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Archives / 2008 / January
  • ASP.Net MVC Framework - Assign a ViewFactory to a Controller

    I have seen several posts about how to assign a ViewFactory to a Controller, most of the case the code looks like this:


    public class HomeController : Controller
    {
        public HomeController()
        {
           this.ViewFactory = new MyViewFactory();
        }
    }

    The ViewFactory is assigned into the constructor of a Controller. If we want to use the same ViewFactroy for all Controllers in out app, we can for example create a new base class for our Controller:


    public class MyController : Controller
    {
         public MyContoroller()
         {
             this.ViewFactory = new MyViewFactory();
         }
    }

    public class HomeController : MyController
    {
         public HomeController() : base()
         {
         }
    }


    I’m a more fan of making this configurable via a configuration file, to map a ViewFacotry to a Controller, this can for example be done with Spring.Net:


    <?xml version="1.0" encoding="utf-8" ?>
    <objects xmlns="http://www.springframework.net"
                    xmlns:xsi="http://www.w3.org/2001/XMLSchema-instance"
                    xsi:schemaLocation="http://www.springframework.net http://www.springframework.net/xsd/spring-objects.xsd">

      <object id="HomeController" type="MvcApplication.Controllers.HomeController, MvcApplication, Version=1.0.0.0, Culture=neutral, PublicKeyToken=null">
        <constructor-arg name="viewFactory" ref="MyFactory"/>
      </object>

      <object id="MyFactory" type="MyViewFactory, MvcApplication, Version=1.0.0.0, Culture=neutral, PublicKeyToken=null"/>
     
    </objects>


    Note: You can read my other post about using Spring.Net to create Controllers.


    public class HomeController : Controller
    {
       public HomeController() : this(new DefaultViewFactory ()) {}
       public HomeController(IViewFactory viewFactory)
       {
           this.ViewFactory = viewFactory;
       }
     }


    There a so many different solutions to set a ViewFactory during creation of a Controller, for example by creating an own ControllerFactory, the following code is from my post about writing your own IRoutHandler:


    public IController CreateController(RequestContext context, string controllerName)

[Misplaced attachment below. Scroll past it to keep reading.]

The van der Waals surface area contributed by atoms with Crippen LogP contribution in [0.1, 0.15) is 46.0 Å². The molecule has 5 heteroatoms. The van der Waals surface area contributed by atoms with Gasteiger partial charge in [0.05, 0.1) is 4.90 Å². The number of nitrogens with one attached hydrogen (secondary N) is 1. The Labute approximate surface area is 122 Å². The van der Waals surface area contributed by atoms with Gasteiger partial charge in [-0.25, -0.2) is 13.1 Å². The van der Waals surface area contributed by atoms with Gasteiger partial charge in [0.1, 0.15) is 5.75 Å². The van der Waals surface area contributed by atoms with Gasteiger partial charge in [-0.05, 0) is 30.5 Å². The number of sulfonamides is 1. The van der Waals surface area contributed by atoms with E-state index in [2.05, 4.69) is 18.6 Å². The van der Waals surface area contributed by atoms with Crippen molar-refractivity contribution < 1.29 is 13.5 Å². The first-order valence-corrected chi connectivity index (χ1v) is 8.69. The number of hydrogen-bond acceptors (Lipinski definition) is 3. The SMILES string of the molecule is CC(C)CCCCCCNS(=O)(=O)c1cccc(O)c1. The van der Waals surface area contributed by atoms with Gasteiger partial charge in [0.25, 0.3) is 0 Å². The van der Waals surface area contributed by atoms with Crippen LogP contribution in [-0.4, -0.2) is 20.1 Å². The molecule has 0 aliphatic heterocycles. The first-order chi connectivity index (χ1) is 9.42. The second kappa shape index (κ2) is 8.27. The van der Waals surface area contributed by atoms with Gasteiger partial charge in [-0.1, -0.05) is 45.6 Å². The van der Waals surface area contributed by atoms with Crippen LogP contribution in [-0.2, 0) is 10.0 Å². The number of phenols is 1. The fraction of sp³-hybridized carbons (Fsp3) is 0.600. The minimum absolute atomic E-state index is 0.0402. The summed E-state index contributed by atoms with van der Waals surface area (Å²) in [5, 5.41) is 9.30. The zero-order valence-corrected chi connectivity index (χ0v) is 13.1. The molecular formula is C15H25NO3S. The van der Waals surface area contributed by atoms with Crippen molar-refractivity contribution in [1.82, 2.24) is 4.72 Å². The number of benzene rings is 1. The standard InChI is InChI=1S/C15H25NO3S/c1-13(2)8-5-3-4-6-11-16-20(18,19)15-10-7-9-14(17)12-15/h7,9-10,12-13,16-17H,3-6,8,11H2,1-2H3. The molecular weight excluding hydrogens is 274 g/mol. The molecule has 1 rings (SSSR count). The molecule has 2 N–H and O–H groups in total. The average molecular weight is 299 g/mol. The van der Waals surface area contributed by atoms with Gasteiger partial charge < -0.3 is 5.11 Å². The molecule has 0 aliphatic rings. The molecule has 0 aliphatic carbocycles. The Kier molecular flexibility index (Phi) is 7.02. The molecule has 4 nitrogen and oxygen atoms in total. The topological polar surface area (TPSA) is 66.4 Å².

{
            //I should refactor out the following two lines to not only make sure to make the creation of the ObjectFactory once.
            IResource input = new FileSystemResource(context.HttpContext.Request.MapPath("objects.xml"));
            IObjectFactory factory = new XmlObjectFactory(input);

            IController controller = (IController)factory.GetObject(controllerName, typeof(IController));

            if (typeof(Controller).IsAssignableFrom(controller.GetType()))
            {
              N2MVCConfigurationHandler config = ConfigurationManager.GetSection("Nsquared2/N2MVCSection") as N2MVCConfigurationHandler;
              ((Controller)controller).ViewFactory = N2ViewFactoryBuilder.GetViewFactory(config.ViewFactory);
            }

            return controller;
    }


    What this code does, is to see if the Controller is assigned from the Controller class, ugly code, I know, but it’s only the Controller base class that has the ViewFactory property, and we can create a Controller which only implements the IController interface, and this interface don’t have the ViewFactory property.

    The code above will get the ViewFactory from a configuration file:


    <Nsquared2>
        <N2MVCSection
            controllerFactory="MvcApplication.Models.N2ControllerFactory, MvcApplication, Version=1.0.0.0, Culture=neutral, PublicKeyToken=null"
            viewFactory="MvcApplication.Models.N2ViewFactory, MvcApplication, Version=1.0.0.0, Culture=neutral, PublicKeyToken=null"/>
    </Nsquared2>


    In this example I assume that every Controller use the same ViewFactory, and that may not always be the case, so in that case the earlier example by using Spring.Net an inject a ViewFactory would be better use, or creating a new ControllerFactory which will map a Controller to a ViewFactory, so when the ControllerFactory creates the Controller, the factory could look up in a config file to see, which ViewFactory should be used for the specific Controller, for example:


    <Controllers defaultViewFactory=”myViewFactory”>
        <add name=”HomeController” ViewFactory=”myOwnViewFactory” …>
    </Controllers>


    What is the main goal with these kinds of solutions? Well we can now simply change the ViewFactory for our Controller without recompiling our code, and we will also remove the dependency from a Controller and the ViewFactory by not hard code the instantiation within the Controllers. I prefer Interface Driven Programming and the use of factories, and the possibility to easy configure the use of classes etc in a configuration file. That is why I also loved the Provider based solution that was shipped with ASP.Net 2.0, like the Membership and Roles features etc.

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